Safety and OSHA News

Nonfatal injuries/illnesses down, mostly for less serious cases

New data show mixed results when it comes to reducing workplace injuries and illnesses. The overall numbers are down, but there was little or no decrease in the last year in more serious injury cases. 

The U.S. Bureau of Labor Statistics (BLS) says the rate of nonfatal workplace injuries and illnesses in 2014 was 3.2 cases per 100 equivalent full-time workers (total recordable cases, or TRC). In 2013, the rate was 3.3. The rate has declined each of the last 12 years with the exception of 2012 when it stayed steady.

The days away from work, job transfer or restriction case rate stayed the same at 1.7 (these involve more serious injuries). Other recordable cases declined from 1.6 to 1.5.

The only private industries to have a decline in TRC in 2014 were retail, health care and social assistance, and accommodation and food services.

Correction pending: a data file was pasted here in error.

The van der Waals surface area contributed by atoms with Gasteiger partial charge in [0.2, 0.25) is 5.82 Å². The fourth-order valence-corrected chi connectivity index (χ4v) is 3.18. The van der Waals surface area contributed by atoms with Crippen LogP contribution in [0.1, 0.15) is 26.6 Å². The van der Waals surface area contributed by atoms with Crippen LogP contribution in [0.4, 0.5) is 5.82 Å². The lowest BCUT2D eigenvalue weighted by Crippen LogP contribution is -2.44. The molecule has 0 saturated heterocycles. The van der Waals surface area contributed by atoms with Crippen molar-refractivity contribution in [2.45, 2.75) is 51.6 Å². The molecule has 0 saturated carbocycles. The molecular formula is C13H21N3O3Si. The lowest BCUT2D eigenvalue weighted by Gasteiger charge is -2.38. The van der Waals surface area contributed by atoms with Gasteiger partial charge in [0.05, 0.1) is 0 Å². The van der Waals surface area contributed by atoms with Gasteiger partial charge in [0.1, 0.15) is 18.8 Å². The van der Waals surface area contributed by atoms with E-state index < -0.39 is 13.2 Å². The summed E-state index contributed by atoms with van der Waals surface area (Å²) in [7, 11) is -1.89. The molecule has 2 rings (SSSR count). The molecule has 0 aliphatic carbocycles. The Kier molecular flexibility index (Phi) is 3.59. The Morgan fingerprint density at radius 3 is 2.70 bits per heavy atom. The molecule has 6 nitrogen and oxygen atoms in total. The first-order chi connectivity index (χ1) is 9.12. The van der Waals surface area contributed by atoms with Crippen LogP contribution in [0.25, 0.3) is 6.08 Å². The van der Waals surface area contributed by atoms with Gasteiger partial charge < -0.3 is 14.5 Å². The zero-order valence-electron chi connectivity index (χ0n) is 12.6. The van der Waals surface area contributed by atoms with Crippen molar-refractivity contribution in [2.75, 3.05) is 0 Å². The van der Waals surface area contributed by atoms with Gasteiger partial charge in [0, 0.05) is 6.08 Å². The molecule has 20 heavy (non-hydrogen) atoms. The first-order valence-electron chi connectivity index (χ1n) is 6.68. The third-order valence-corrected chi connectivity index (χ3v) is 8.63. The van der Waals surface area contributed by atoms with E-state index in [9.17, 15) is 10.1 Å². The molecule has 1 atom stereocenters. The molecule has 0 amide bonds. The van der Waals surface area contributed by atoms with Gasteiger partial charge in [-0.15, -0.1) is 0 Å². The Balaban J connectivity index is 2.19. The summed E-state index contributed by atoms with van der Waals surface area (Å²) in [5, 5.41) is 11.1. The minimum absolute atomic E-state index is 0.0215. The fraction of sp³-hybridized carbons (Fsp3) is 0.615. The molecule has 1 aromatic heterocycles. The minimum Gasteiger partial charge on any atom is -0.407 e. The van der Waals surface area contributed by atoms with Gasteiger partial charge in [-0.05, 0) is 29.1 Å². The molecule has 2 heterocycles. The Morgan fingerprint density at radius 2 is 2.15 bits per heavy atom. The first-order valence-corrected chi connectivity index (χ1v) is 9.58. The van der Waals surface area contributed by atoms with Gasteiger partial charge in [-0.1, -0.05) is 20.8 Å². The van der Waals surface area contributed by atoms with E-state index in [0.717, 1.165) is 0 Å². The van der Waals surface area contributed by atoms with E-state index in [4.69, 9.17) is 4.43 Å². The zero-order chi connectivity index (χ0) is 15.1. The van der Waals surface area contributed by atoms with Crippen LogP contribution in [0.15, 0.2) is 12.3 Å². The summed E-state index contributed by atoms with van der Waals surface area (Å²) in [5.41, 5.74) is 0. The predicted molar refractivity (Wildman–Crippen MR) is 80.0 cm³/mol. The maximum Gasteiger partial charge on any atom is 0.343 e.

The TRC rate remained highest among mid-size private industry companies (employing 50 to 249 workers) at a rate of 3.9, and lowest among small companies (fewer than 11 workers) at 1.5.

Most injuries (75%) occurred in service industries, with 25% in good-producing industries.

Good-producing industries accounted for 35.6% of all occupational illnesses in 2014.

Several industries racked up TRC rates above the national average of 3.2:

  • State and local government: 5.0
  • Education and health services: 4.2
  • Manufacturing: 4.0
  • Natural resources and mining: 3.8
  • Construction: 3.6
  • Trade, transportation and utilities: 3.6, and
  • Leisure and hospitality: 3.6.

Among states for which statistics are available for 2014, the private industry TRC rate declined in 10 states and was relatively unchanged in 31 states and the District of Columbia compared to 2013. The TRC rate was higher in 19 states than the 3.2 national average, lower in 14 states and the District of Columbia, and about the same as the national rate in 8 states. Factors such as the number of workers employed in various industries affect state rates.

“Too many workers are still being injured or sickened on the job,” said OSHA chief David Michaels, regarding the BLS report. “We must redouble our efforts to make sure that employers provide workers with the protections and training they deserve.”

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